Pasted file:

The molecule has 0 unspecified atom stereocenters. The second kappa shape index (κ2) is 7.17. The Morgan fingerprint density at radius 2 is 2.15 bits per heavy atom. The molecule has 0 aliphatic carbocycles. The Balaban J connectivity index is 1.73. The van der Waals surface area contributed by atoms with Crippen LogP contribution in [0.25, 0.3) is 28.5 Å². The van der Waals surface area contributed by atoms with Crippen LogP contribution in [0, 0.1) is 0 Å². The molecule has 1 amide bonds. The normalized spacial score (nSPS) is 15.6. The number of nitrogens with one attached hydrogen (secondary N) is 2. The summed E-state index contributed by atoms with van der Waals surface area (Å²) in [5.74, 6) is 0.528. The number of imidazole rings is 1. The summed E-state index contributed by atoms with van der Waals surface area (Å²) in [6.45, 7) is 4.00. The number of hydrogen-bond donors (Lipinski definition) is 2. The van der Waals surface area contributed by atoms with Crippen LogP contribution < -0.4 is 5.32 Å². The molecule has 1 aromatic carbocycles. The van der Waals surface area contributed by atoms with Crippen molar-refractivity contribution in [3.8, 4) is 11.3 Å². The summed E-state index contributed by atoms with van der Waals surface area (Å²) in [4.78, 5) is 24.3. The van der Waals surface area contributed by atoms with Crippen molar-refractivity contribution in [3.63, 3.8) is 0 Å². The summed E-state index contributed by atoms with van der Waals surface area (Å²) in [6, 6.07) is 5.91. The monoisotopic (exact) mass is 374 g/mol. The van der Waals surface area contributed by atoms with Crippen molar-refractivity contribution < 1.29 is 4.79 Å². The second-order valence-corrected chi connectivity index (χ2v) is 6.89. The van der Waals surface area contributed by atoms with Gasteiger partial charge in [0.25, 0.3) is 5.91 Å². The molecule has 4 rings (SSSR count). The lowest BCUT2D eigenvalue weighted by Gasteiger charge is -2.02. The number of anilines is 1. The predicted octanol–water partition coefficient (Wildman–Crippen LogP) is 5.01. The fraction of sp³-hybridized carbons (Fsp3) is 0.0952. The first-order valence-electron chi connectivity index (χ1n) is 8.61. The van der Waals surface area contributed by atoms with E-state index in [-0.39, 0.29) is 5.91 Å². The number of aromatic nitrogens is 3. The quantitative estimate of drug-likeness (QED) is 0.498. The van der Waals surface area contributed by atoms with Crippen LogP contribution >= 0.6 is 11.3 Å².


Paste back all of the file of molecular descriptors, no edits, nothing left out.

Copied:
The molecule has 0 unspecified atom stereocenters. The second kappa shape index (κ2) is 7.17. The Morgan fingerprint density at radius 2 is 2.15 bits per heavy atom. The molecule has 0 aliphatic carbocycles. The Balaban J connectivity index is 1.73. The van der Waals surface area contributed by atoms with Crippen LogP contribution in [0.25, 0.3) is 28.5 Å². The van der Waals surface area contributed by atoms with Crippen LogP contribution in [0, 0.1) is 0 Å². The molecule has 1 amide bonds. The normalized spacial score (nSPS) is 15.6. The number of nitrogens with one attached hydrogen (secondary N) is 2. The summed E-state index contributed by atoms with van der Waals surface area (Å²) in [5.74, 6) is 0.528. The number of imidazole rings is 1. The summed E-state index contributed by atoms with van der Waals surface area (Å²) in [6.45, 7) is 4.00. The number of hydrogen-bond donors (Lipinski definition) is 2. The van der Waals surface area contributed by atoms with Crippen LogP contribution < -0.4 is 5.32 Å². The molecule has 1 aromatic carbocycles. The van der Waals surface area contributed by atoms with Crippen molar-refractivity contribution in [3.8, 4) is 11.3 Å². The summed E-state index contributed by atoms with van der Waals surface area (Å²) in [4.78, 5) is 24.3. The van der Waals surface area contributed by atoms with Crippen molar-refractivity contribution in [3.63, 3.8) is 0 Å². The summed E-state index contributed by atoms with van der Waals surface area (Å²) in [6, 6.07) is 5.91. The monoisotopic (exact) mass is 374 g/mol. The van der Waals surface area contributed by atoms with Crippen molar-refractivity contribution < 1.29 is 4.79 Å². The second-order valence-corrected chi connectivity index (χ2v) is 6.89. The van der Waals surface area contributed by atoms with Gasteiger partial charge in [0.25, 0.3) is 5.91 Å². The molecule has 4 rings (SSSR count). The lowest BCUT2D eigenvalue weighted by Gasteiger charge is -2.02. The number of anilines is 1. The predicted octanol–water partition coefficient (Wildman–Crippen LogP) is 5.01. The fraction of sp³-hybridized carbons (Fsp3) is 0.0952. The first-order valence-electron chi connectivity index (χ1n) is 8.61. The van der Waals surface area contributed by atoms with E-state index in [-0.39, 0.29) is 5.91 Å². The number of aromatic nitrogens is 3. The quantitative estimate of drug-likeness (QED) is 0.498. The van der Waals surface area contributed by atoms with Crippen LogP contribution >= 0.6 is 11.3 Å².